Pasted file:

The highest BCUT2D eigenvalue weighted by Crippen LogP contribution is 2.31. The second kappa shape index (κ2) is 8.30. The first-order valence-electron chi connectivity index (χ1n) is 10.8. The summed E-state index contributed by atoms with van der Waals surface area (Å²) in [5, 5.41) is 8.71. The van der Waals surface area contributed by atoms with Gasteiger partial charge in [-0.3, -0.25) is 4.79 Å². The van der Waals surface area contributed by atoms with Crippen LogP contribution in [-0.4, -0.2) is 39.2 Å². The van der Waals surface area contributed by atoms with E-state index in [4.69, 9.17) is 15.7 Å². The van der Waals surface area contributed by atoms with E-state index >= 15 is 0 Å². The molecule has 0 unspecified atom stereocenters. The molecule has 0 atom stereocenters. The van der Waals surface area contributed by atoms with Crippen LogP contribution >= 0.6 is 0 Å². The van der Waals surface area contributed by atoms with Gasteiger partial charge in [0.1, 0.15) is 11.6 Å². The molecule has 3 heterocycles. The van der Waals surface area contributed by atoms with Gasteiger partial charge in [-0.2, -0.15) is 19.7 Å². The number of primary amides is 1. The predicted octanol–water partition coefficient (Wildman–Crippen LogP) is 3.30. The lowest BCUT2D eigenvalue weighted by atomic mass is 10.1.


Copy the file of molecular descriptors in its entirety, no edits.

The highest BCUT2D eigenvalue weighted by Crippen LogP contribution is 2.31. The second kappa shape index (κ2) is 8.30. The first-order valence-electron chi connectivity index (χ1n) is 10.8. The summed E-state index contributed by atoms with van der Waals surface area (Å²) in [5, 5.41) is 8.71. The van der Waals surface area contributed by atoms with Gasteiger partial charge in [-0.3, -0.25) is 4.79 Å². The van der Waals surface area contributed by atoms with Crippen LogP contribution in [-0.4, -0.2) is 39.2 Å². The van der Waals surface area contributed by atoms with E-state index in [4.69, 9.17) is 15.7 Å². The van der Waals surface area contributed by atoms with E-state index >= 15 is 0 Å². The molecule has 0 unspecified atom stereocenters. The molecule has 0 atom stereocenters. The van der Waals surface area contributed by atoms with Crippen LogP contribution >= 0.6 is 0 Å². The van der Waals surface area contributed by atoms with Gasteiger partial charge in [0.1, 0.15) is 11.6 Å². The molecule has 3 heterocycles. The van der Waals surface area contributed by atoms with Gasteiger partial charge in [-0.2, -0.15) is 19.7 Å². The number of primary amides is 1. The predicted octanol–water partition coefficient (Wildman–Crippen LogP) is 3.30. The lowest BCUT2D eigenvalue weighted by atomic mass is 10.1.